A few weeks ago, Catherine Deneuve wrote an open letter, signed by a hundred other French women, calling the #MeToo campaign a “witch hunt.” Brigitte Bardot also attacked the movement, claiming that actresses who complain of sexual harassment are only looking for publicity. “The vast majority are being hypocritical and ridiculous,” Bardot told the magazine Paris Match.
Would you like to be able to dismiss an epidemic of sexual harassment just like these powerful French women? Here’s how!
The Future Of Human Resources
French women don’t publicly demonstrate their dismissal of how women have historically been treated by men in power by making one giant hashtag statement. They make dozens of small, idiotic statements throughout the day.
Unlike Americans, many of whom speak only English, the French woman knows multiple languages. So, while an American might naïvely think that “no means no,” the multilingual French woman knows that nee means no, and nein means no, and non means no, but, most important, “no” generally means “Unless you insist—I don’t want to seem like a prude!”
A French woman would never blame a victim of harassment for wearing a low-cut blouse or a tight skirt. She would blame her for wearing a low-cut blouse that is a poly-cotton blend.
The French woman embraces minimalism: minimal makeup, minimal hair product, minimal standards for appropriate behavior by men in power.
Read more at The New Yorker.
- The majority of people spend most of their week working and looking forward to free time outside work hours.
- However, it is important that the time we invest in our professional lives is also rewarding and enjoyable.
- In order to maximize our time in life, we should ensure that each pursuit we engage with— from business to leisure — brings happiness and fulfillment.
One of the biggest mysteries in modern day life is something that we’re all guilty of.
Please answer me this: Why do we work 8–9 hours a day so that we can earn free time, while we endlessly waste that hard-earned free time?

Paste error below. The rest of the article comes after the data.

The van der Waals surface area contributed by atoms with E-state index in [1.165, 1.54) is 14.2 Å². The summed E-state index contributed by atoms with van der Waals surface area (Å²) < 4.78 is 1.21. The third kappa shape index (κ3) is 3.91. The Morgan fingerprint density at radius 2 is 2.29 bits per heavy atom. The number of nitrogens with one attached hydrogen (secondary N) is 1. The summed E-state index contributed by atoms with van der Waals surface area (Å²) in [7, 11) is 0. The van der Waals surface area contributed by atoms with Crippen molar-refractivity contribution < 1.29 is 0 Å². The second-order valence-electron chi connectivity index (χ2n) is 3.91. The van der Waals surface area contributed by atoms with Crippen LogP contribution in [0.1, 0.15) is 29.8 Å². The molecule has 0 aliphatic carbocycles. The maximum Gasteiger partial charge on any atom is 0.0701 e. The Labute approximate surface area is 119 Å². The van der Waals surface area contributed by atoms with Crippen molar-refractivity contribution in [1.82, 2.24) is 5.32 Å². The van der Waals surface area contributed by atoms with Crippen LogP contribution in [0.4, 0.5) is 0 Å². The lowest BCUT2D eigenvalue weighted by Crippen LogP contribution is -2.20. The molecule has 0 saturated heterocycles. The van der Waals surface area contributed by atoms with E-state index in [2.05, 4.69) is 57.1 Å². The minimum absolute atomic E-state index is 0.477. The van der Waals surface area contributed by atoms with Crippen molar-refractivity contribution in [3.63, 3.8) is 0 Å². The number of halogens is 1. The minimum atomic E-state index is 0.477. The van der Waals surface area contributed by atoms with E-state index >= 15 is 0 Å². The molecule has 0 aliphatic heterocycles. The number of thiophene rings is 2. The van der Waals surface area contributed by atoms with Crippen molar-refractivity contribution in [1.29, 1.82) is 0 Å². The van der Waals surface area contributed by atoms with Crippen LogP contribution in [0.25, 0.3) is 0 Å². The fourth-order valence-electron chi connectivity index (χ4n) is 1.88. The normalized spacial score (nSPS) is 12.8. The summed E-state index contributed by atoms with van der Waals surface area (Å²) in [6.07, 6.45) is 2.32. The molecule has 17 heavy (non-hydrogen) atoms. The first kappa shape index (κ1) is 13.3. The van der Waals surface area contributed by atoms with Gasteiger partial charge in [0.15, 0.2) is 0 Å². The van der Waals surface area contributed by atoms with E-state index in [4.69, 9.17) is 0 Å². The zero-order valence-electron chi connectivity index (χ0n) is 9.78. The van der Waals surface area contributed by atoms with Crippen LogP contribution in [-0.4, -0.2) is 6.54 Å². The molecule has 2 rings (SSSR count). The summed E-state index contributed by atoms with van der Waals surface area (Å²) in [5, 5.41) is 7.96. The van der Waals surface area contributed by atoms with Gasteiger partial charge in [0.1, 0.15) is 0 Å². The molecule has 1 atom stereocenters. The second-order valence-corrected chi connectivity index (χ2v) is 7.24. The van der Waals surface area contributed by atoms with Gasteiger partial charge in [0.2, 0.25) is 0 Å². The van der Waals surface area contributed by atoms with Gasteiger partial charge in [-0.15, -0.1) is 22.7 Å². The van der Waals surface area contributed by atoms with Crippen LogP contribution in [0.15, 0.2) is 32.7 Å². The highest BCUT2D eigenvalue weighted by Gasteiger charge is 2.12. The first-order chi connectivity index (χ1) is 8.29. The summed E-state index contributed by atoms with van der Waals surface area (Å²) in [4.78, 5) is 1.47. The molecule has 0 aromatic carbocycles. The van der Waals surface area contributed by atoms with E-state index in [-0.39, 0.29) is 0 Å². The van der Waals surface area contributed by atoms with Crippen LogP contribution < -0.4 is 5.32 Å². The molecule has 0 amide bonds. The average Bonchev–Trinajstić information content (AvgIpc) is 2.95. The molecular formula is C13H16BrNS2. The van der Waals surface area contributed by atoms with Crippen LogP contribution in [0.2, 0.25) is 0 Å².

Have you ever looked at it this way? It’s an absurd way of living. And yet, everyone with a traditional job lives that way.
I remember the moment I realized that vividly. It was about three years ago. At the time, I worked at an IT Research firm in London while working on my own business in the evenings and weekends.
I was sitting on the train to home after a day at the office. And I was reading “On The Shortness Of Life” by Seneca. That book is famous for causing a shift in thinking for a lot of people.
I’ve met (and read about) many people who say that Seneca had an impact on the way they live. I don’t know why, but the simplicity and directness of Seneca’s writing hits you hard.
So I was just sitting there on the train like the millions of other folks who commute daily in London. It sounds like I’m setting the scene of a cheesy drama movie about an alcoholic who decides to better their life.
Believe me, my situation wasn’t that dramatic. It was just an ordinary day. A day that you forget you ever had because it’s similar to the day before … And the day before that. Do you know that feeling? Sometimes life feels like an endless deja vu.
But this specific section from On The Shortness Of Life made me think:
“It is not that we have a short time to live, but that we waste a lot of it. Life is long enough, and a sufficiently generous amount has been given to us for the highest achievements if it were all well invested.”